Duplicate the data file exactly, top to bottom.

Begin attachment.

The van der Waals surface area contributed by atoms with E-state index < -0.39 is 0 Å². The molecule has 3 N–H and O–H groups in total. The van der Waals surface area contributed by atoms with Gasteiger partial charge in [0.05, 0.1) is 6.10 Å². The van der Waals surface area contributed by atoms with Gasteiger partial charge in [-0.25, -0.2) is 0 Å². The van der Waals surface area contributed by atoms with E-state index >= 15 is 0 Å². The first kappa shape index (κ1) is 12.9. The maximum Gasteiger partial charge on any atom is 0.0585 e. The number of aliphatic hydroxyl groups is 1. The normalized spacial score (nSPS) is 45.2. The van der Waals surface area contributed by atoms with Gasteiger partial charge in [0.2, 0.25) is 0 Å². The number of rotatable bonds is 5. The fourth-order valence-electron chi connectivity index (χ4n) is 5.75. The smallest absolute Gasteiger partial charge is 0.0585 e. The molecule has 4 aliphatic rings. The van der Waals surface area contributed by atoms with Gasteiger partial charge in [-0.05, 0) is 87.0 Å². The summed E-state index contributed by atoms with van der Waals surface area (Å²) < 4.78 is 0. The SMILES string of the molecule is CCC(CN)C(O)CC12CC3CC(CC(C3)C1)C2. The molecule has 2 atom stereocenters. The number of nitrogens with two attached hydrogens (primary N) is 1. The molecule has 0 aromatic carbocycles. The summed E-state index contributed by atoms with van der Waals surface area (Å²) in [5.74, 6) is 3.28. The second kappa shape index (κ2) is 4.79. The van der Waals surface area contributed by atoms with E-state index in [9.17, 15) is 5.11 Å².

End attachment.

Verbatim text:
The van der Waals surface area contributed by atoms with E-state index < -0.39 is 0 Å². The molecule has 3 N–H and O–H groups in total. The van der Waals surface area contributed by atoms with Gasteiger partial charge in [0.05, 0.1) is 6.10 Å². The van der Waals surface area contributed by atoms with Gasteiger partial charge in [-0.25, -0.2) is 0 Å². The van der Waals surface area contributed by atoms with E-state index >= 15 is 0 Å². The first kappa shape index (κ1) is 12.9. The maximum Gasteiger partial charge on any atom is 0.0585 e. The number of aliphatic hydroxyl groups is 1. The normalized spacial score (nSPS) is 45.2. The van der Waals surface area contributed by atoms with Gasteiger partial charge in [0.2, 0.25) is 0 Å². The number of rotatable bonds is 5. The fourth-order valence-electron chi connectivity index (χ4n) is 5.75. The smallest absolute Gasteiger partial charge is 0.0585 e. The molecule has 4 aliphatic rings. The van der Waals surface area contributed by atoms with Gasteiger partial charge in [-0.05, 0) is 87.0 Å². The summed E-state index contributed by atoms with van der Waals surface area (Å²) < 4.78 is 0. The SMILES string of the molecule is CCC(CN)C(O)CC12CC3CC(CC(C3)C1)C2. The molecule has 2 atom stereocenters. The number of nitrogens with two attached hydrogens (primary N) is 1. The molecule has 0 aromatic carbocycles. The summed E-state index contributed by atoms with van der Waals surface area (Å²) in [5.74, 6) is 3.28. The second kappa shape index (κ2) is 4.79. The van der Waals surface area contributed by atoms with E-state index in [9.17, 15) is 5.11 Å².